How to maintain tulips?

annld(6B PA)July 16, 2006

I planted about 100 new tulip bulbs last fall because my two-year-old tulips really didn't put on much of a show last year. This year, the new ones were gorgeous. Does anyone have any tips on how to get them to come back as strong next year?

Thanks...

Ann

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maggiecola

From what I understand, tulips are really only "good" for one year. The following years they come in shorter and more sparse. They also can change color. Most people dig up their tulip bulbs after they bloom and throw them away. And then they replace with new bulbs in the fall.

If I grew tulips, I'd not throw them away but move them to another area in my yard where I could just let them do their thing in a naturalized type setting--and replace the showy area with new bulbs.

Sorry to break the news to you.

    Bookmark   July 16, 2006 at 9:16PM
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maggiecola

I quickly found a link that explains why tulips need replaced every year. It also claims that a certain type of tulip (species tulips) will bloom year after year and may even multiply like other bulbs.

http://www.hgtv.com/hgtv/gl_bulbs_seeds/article/0,,HGTV_3553_1391951,00.html

So I guess the answer to your question is to try to find a species tulip instead of a hybrid when you buy new bulbs this fall.

    Bookmark   July 16, 2006 at 9:22PM
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dirtdivarocks(z6 SW PA)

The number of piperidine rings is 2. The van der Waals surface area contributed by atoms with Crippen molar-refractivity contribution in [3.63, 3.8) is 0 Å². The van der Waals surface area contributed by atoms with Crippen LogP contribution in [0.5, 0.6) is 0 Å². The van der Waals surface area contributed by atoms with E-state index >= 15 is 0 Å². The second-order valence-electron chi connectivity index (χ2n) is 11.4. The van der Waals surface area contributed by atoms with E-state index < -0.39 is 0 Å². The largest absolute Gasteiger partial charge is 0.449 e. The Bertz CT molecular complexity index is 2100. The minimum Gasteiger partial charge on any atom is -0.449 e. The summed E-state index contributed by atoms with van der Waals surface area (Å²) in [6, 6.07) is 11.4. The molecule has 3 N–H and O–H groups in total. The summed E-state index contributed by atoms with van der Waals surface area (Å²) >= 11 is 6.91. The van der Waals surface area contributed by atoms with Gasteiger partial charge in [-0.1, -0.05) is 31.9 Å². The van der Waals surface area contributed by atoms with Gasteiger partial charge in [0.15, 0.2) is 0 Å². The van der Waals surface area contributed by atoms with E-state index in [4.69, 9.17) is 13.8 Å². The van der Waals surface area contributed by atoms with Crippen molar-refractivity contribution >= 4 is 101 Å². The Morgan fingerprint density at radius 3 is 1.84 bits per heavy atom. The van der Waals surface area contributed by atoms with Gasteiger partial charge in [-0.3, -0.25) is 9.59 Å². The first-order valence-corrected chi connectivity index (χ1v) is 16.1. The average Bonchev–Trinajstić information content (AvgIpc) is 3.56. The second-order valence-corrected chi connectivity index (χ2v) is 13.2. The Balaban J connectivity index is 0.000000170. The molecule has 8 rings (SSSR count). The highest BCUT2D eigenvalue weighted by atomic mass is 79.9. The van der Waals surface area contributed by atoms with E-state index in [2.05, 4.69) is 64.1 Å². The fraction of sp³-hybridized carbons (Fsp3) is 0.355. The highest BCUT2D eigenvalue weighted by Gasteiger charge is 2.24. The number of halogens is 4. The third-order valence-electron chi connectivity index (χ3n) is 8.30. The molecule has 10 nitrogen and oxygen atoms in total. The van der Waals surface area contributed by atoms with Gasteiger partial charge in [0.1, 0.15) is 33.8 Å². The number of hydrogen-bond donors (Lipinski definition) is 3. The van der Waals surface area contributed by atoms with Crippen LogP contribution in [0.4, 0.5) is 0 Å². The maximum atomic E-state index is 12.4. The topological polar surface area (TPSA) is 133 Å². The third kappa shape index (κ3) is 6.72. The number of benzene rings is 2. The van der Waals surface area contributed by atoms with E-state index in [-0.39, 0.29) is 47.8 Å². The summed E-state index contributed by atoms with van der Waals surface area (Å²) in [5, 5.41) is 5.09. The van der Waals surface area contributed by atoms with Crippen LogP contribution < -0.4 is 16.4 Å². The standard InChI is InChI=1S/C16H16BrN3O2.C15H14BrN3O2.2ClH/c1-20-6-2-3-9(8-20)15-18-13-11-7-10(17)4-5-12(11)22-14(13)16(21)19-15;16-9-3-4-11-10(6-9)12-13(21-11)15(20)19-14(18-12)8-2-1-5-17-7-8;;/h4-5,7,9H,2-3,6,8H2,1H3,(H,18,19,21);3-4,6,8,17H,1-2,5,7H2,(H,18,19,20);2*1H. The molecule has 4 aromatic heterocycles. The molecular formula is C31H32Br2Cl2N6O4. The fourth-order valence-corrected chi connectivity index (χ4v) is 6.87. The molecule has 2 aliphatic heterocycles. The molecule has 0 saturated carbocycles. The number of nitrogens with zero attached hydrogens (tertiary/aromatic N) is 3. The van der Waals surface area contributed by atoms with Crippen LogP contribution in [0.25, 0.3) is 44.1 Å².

I stopped planting hybrid tulips a couple of years ago. I would only get one or two seasons out of them. By the third year only a few of them would show up. I blamed it on the chipmunks. (I guess I was wrong). The species tulips I planted, gave me a good 5 years. They are beautiful. They hug the ground and were multiplying for me until this spring.....only a few showed up. So I ordered more species tulips for the fall.

    Bookmark   July 16, 2006 at 11:45PM
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katob Z6ish, NE Pa

Ann, have you tried any of the Darwin hybrids? I have some that have been coming back for years without any attention.
Not all species tulips are the same.... just because they grow wild in one part of the world doesn't mean they will do well in your garden.

and...... if you really want to have your tulips return strong every year: fertilize well, allow the leaves to die back on their own, dig the bulbs up when it does, save only the largest bulb of each clump, replant in the autumn.
You can see why most people just leave them in and consider it a bonus when they reflower next year!

    Bookmark   July 18, 2006 at 9:10PM
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annld(6B PA)

Thanks for all the responses. My tulips were absolutely glorious this year, so I was hoping there would be a way to keep them going. Maybe they'll just be average next year and then I'll replace them. :-)

    Bookmark   July 20, 2006 at 10:13AM